Let's get this out of the way as quickly as possible: no, Jurassic World isn't very good. When judged by the metrics of ambition and imagination, it fails and keeps failing up until the final reel. And yet the depth of its failure is such that it somehow manages to come out the other side into an odd kind of success, as onscreen events take on a crazy momentum that leads to the kind of finale you almost certainly won't see coming.
20 or so years after John Hammond's Jurassic Park flamed out prior to opening, a new corporate conglomerate led by the diffident billionaire Simon Masrani (Irffan Khan) has successfully opened a new resort on Isla Nublar. This time, things seem to have gone as planned: the dinosaurs are contained, the hotels and shops are bustling, and business is ticking along at a comfortable level. However, Masrani constantly looking for ways to drum up business, and with the help of lab technicians like the original Jurassic Park's Dr. Wu (B.D Wong, chilly), he's got a new attraction ready to unveil: a genetic hybrid called by the market-tested name of Indominus rex.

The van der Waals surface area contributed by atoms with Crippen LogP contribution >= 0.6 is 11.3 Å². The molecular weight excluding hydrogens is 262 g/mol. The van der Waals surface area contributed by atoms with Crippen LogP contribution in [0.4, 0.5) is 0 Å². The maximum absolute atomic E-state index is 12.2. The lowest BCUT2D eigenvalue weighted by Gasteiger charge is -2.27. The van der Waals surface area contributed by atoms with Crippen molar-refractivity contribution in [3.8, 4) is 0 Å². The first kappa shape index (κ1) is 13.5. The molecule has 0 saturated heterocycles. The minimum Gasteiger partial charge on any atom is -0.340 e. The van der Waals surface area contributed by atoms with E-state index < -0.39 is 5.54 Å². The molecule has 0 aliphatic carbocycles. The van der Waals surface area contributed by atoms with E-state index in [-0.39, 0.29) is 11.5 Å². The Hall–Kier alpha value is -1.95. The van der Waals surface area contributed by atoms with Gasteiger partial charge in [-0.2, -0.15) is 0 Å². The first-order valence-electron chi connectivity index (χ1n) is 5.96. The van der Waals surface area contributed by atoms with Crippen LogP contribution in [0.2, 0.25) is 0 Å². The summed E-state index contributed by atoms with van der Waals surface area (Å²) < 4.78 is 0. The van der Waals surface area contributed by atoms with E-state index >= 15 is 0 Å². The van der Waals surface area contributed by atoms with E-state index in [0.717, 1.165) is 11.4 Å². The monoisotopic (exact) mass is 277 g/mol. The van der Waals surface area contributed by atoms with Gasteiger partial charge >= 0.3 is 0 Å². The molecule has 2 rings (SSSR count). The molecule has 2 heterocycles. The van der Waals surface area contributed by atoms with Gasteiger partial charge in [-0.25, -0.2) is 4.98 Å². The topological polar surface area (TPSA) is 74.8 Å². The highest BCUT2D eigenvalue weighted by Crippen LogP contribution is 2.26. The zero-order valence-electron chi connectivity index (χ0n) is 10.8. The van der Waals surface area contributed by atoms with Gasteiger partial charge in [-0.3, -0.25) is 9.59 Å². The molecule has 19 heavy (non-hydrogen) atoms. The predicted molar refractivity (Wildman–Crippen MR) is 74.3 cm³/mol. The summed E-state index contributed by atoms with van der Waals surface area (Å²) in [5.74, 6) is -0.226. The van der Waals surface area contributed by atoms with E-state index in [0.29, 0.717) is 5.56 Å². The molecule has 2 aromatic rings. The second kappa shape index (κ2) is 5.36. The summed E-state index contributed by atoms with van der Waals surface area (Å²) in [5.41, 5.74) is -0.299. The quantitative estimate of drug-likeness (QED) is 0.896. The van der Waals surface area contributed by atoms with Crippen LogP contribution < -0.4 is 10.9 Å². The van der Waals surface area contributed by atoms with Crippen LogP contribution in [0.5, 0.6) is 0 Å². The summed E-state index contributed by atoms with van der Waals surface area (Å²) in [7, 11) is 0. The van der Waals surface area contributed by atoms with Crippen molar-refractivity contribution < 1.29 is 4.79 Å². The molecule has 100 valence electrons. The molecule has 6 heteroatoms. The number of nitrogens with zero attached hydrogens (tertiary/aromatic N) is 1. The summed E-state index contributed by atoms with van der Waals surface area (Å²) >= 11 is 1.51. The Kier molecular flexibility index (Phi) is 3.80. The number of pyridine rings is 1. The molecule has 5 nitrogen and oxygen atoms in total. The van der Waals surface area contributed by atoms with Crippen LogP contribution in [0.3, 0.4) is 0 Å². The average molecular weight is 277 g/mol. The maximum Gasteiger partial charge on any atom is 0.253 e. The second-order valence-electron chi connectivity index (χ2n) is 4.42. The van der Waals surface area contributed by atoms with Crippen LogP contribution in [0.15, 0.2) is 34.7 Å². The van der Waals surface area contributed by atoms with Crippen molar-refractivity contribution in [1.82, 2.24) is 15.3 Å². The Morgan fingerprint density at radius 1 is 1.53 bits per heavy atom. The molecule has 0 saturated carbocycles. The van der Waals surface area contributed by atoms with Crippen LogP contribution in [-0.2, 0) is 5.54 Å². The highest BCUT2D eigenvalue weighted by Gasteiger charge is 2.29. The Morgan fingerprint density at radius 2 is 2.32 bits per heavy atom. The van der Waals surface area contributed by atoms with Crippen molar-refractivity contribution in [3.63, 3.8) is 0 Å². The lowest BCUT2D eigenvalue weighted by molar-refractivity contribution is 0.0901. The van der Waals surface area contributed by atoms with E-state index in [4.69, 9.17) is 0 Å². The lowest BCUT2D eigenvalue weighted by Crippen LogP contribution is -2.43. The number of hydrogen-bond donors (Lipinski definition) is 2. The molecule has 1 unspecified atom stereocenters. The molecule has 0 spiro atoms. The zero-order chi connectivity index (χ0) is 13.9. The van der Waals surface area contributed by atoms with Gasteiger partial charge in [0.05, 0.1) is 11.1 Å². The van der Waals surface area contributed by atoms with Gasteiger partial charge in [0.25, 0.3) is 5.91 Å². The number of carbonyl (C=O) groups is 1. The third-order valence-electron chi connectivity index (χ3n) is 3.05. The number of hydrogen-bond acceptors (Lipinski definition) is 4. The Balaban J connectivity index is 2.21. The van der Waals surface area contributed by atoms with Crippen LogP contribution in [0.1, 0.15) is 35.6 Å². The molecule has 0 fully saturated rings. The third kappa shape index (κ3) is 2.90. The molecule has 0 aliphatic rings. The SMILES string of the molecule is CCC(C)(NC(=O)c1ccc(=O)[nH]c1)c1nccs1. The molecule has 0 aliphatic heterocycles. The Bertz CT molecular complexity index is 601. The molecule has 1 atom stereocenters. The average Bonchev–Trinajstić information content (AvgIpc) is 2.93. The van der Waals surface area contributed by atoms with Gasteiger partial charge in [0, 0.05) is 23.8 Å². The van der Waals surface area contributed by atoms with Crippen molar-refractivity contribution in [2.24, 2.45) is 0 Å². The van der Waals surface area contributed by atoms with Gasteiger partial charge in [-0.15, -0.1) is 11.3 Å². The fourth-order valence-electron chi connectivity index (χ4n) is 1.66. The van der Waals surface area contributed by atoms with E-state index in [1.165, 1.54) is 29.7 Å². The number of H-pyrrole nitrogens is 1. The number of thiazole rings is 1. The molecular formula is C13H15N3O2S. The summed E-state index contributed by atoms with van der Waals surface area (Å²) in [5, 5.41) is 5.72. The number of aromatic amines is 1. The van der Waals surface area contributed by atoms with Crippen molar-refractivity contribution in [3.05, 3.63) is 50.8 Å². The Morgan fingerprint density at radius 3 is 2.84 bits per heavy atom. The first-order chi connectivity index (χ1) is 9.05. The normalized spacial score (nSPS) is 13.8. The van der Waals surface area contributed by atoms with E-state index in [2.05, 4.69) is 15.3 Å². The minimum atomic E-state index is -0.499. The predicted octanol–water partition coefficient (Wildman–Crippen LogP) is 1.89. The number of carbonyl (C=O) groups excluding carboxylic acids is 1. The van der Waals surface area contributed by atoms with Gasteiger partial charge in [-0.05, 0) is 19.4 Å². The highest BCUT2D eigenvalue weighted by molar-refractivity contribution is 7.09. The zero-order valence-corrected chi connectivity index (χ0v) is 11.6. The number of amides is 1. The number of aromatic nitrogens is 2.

However, Masrani isn't a total idiot. He's well aware that the new dinosaur has grown larger and more vicious than accounted for, and he wants to make damn sure that the enclosure can contain it. To that end he orders Claire (Bryce Dallas Howard, working with what she's given), the park's impeccably dressed and slightly frosty operations manager, to oversee the final transition. By the way, he tells her, one of Jurassic World's behavioral researchers, Owen Grady (an affable Chris Pratt), has been working with the park's Velociraptor pack. If he can keep those famously savvy animals from escaping and wreaking havoc, he's probably a good person to bring in to glance over the enclosure as well. Claire isn't enthusiastic about this: it turns out she and Owen have a bit of a...well, "romantic history" would be stretching it. But she swallows her pride and brings him in.
Unfortunately, Claire's nephews (Nick Robinson and Ty Simpkins, both forgettable) have picked that day to arrive in the park. With the addition of two meddling kids, a pushy military contractor with delusions of grandeur (Vincent D'Onofrio, phoning it in) and the unexpected intelligence of the Indominus herself, what starts out as a normal day at Jurassic World quickly takes a turn for the worse.